In the preface, author Chandler quotes Aristotle: “Whatever we learn to do, we learn by actually doing it; men come to be builders, for instance, by building, and harp players by playing the harp. In the same way, by doing just acts we come to be just: by doing self-controlled acts, we come to be self-controlled; and by doing brave acts, we become brave.”
It allows one to think about how one can mold themselves any way they want to be, by their actions. This book helps to motivate one to action.
Ultimately, I recommend this book because we all wonder what is different because we were here on earth. What will matter is the action we took and the difference that it made.
Becoming a Person of Influence
Gary L. Pool, Loan Review, Pinnacle National Bank, Nashville, Tenn., $4.3 billion-assets.
Pool recommended two books, one being the Bible, and his thoughts on that are discussed in "Bankers and the Good Book.” He also told us:
A secular book that I read that has influenced my everyday life and work life is Becoming a Person of Influence: How to Positively Impact the Lives of Others, by John C. Maxwell and Jim Dornan, Nelson Business, 2006, 224 pp.
It made me realize you do not have to be the CEO of a company or the manager of a department to influence one’s co-workers or superiors positively. I came to understand that if you take an interest in that other person and what is going on in their life, you can help them become better and at the same time help the company achieve its goals.
On a personal level it works the same way. If I am not interested in the person, I cannot influence them.
There has to be a genuine interest, and not the superficial one, which we are sometimes prone to display at work.
I have put into practice the effort of being deliberate in listening to people when they talk and try to understand their perspective. Doing so has changed my outlook on dealing with my family, friends, and people at work.
I would recommend this book because we all want to influence people for various reasons. But, to truly influence people takes effort, and this book gives practical guidance on how to incorporate this into your life.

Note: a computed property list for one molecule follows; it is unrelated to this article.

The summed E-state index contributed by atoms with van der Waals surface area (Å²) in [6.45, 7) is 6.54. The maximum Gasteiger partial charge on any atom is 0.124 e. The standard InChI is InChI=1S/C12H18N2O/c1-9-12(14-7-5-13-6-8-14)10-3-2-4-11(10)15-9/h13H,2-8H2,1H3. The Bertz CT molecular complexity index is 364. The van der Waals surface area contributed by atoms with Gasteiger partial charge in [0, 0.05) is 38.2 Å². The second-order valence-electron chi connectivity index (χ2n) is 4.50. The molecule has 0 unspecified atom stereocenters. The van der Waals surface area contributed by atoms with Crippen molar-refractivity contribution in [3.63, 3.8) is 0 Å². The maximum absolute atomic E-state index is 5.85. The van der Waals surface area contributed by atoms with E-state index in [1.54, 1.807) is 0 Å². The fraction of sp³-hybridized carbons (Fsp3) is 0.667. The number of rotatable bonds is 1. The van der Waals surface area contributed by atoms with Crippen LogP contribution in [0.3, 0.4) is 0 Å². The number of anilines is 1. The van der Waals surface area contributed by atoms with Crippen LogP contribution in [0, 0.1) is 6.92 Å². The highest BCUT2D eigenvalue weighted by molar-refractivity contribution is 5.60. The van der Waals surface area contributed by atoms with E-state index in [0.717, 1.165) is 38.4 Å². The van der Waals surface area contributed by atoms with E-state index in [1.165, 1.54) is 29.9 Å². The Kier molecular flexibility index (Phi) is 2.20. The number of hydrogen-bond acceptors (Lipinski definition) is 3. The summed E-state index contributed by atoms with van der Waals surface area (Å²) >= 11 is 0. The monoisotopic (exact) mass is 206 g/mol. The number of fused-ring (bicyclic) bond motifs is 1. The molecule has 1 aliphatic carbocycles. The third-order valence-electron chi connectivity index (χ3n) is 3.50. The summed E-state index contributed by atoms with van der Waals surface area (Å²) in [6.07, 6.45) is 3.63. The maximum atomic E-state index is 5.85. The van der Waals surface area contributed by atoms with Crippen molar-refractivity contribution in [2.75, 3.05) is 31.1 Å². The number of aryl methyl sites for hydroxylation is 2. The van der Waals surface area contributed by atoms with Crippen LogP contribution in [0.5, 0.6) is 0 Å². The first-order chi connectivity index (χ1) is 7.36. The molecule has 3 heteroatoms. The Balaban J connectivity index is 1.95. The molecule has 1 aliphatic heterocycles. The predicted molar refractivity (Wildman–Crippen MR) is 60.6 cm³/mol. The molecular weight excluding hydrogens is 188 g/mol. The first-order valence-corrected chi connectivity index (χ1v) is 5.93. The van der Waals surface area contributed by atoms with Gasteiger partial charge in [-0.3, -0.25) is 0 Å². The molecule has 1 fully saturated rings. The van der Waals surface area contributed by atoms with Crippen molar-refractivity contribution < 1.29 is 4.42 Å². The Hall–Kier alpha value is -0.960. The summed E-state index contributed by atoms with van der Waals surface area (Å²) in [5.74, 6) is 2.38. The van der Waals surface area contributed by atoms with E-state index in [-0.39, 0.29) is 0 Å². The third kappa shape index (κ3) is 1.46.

The Last Lecture
Karen Stephenson, compliance officer, The Stock Exchange Bank, Woodward, Okla., $154.4 million-assets
After seeing Randy Pausch on an ABC special I was very intrigued about his The Last Lecture (written with Jeffrey Zaslow, published by Hyperion Books, 2008). I ran across the book at Wal-Mart and decided to buy it. Well, it sat on my coffee table for quite some time. But I finally picked it up.
Randy [a Carnegie Mellon University computer science professor with pancreatic cancer] had such a great outlook on life. He left such a wonderful legacy for his family. You can’t help but think positive thoughts when reading The Last Lecture. And in today’s tough economic times, there is plenty of negativity going around.
But if we can each find something positive to think about, our whole outlook can change. We can learn to be more compassionate with customers and co-workers alike, not to mention our own families. I would recommend this book to anyone, not just bankers. It has a wonderful message and I only wish I could have been privileged enough to have met Randy during his lifetime. [Pausch died in July 2008.]
This is the story of the book: As was the tradition at CMU as each professor was leaving or retiring, they were to give one “last lecture.” No one knew that this last lecture of Randy’s would become such a phenomenon. He prepared much of it as a legacy and instructions to life for his children to learn by, since he knew that he did not have much time to live. His lecture was meant to inspire people to live life with joy and purpose.
The lecture he gave wasn’t about his dying or that he was terminally ill. (You can actually find his complete lecture on the Internet.) He chose to talk about achieving your dreams, overcoming obstacles, and seizing every moment because, as he said, “time is all you have...and you may find one day that you have less than you think.”
The Coldest Winter
Jake Silker, marketing director, Foster Bank, Chicago, Ill., $565 million-assets.
I recommend The Coldest Winter: America and the Korean War, by David Halberstam (Hyperion Books, 2007).
As told by Halberstam, the Korean War was provoked by “a colossal gaffe” when Secretary of State Dean Acheson failed to include non-Communist South Korea in America’s Asian “defense perimeter” when giving a routine speech. This is just the first example in this book of the importance of good communication.
\Weighing in at over 600 pages, The Coldest Winter was certainly intimidating to someone with only mild curiosity, initially, about the subject. However, it breaks up nicely into short stories that focus on individual operations and battles, each with its distinct demonstration of what to do or not to do. More often than not, there were poor communications between the front-lines and fighting commanders and the politicians and the generals behind-the-scenes and out of harm's way.
The author freely criticizes generals, soldiers, and politicians (on both sides) who made poor decisions. General Douglas MacArthur and others failed to accept good intelligence and MacArthur underestimated his Chinese adversaries. His superiors in Washington, as well as his troops, often failed to confront him. The Chinese also had poor communications and this led to difficulty adapting to changes on the battlefield.